Lazy journalism and reinforcing stereotypes

While looking for something else the other day I was reminded by Google that there are 17 known hate groups in Idaho.

The reference was in an otherwise delightful Forbes magazine profile of Idaho state Sen. Cherie Buckner-Webb, the first African-American to be elected to the Idaho Legislature.
High in the story are these sentences:

       At this time, there are 18 known hate groups in Idaho. Last year, white supremacists held protest signs in Coeur D’ Alene, Idaho with racist epitaphs (sic) such as ‘Honk if you want Idaho White’ and ‘Idaho for Whites. Mexico for Mexicans’.”

Idaho is an easy target, with its well-publicized history of open intolerance practiced by an ignorant few. However, here are a few statistics that these stories entirely left out:
  • According to the Southern Poverty Law Center, there are 1,007 “active hate groups” in the United States.
  • The same organization produces of map showing the number of hate groups per state. Idaho ranks about in the middle, well behind some states like California (82), New York (38), Arizona (28) and nearly all of the Southern states.
  • And, yes, Idaho is home to more hate groups than any of its neighbors. (Wyoming has two and Utah has four – Washington is a close regional second with 16.)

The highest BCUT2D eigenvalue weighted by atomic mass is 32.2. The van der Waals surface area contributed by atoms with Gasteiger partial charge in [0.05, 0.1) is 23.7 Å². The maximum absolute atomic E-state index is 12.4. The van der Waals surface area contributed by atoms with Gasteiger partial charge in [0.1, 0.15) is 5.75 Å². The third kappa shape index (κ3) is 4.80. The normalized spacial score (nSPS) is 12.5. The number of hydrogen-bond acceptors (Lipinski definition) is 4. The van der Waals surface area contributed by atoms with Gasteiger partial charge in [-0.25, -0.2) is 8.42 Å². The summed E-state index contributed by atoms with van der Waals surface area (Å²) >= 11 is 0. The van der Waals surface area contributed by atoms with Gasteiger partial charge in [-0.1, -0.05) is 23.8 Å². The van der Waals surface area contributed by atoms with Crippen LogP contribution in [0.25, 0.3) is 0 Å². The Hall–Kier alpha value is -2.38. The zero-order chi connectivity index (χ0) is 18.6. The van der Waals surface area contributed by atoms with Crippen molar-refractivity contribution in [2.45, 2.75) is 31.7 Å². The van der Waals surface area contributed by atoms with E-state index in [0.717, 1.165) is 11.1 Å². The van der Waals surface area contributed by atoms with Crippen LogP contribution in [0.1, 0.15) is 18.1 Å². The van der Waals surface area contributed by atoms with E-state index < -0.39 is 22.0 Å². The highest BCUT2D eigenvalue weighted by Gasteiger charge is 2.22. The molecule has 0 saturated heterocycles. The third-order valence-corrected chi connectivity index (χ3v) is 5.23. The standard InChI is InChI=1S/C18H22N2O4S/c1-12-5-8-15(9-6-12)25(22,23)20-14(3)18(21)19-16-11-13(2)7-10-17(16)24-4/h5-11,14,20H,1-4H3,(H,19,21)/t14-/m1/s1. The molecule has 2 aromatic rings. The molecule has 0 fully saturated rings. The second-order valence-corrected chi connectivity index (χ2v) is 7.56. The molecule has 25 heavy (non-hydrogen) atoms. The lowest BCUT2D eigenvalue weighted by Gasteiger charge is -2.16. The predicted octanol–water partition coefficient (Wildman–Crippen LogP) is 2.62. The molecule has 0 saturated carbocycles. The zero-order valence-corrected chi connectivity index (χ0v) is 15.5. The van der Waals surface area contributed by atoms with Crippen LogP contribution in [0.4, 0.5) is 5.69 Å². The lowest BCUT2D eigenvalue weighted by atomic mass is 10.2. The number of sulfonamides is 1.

My point? Too often journalists use statistics to reinforce a point they wish to make without providing relevant contextual data. It goes something like this: Idaho has a known history of hosting groups hostile to entire classes of people, therefore it is acceptable to use incomplete data if it supports the position that Idahoans are intolerant.
Clearly, one hate group is one too many and 17 hate groups are far too many. Idahoans should work tirelessly to stamp out intolerance and hate. But those facts don’t give lazy journalism a pass.
Of course, that information was important to the story. But a single additional sentence putting the data in context would have been good journalism. Instead, an Idaho stereotype is reinforced. (It should be noted that the story was published more than a year ago, and Idaho apparently now has one hate group fewer than it did at the time.)
The spunky Boise Weekly also ran a piece on the data, also leaving out any contextual information. To its credit, the newspaper did provide links to the Southern Poverty Law Center’s web site for the handful of people interested enough to pursue the details.

The Post Register is sometimes criticized for something similar – sacrificing context in the quest for brevity. The Forbes piece serves as a reminder to us that throwaway lines and incomplete data might make for compelling reading but they aren’t good journalism. 

Thursday, July 4, 2013

Goosegate: Life imitating art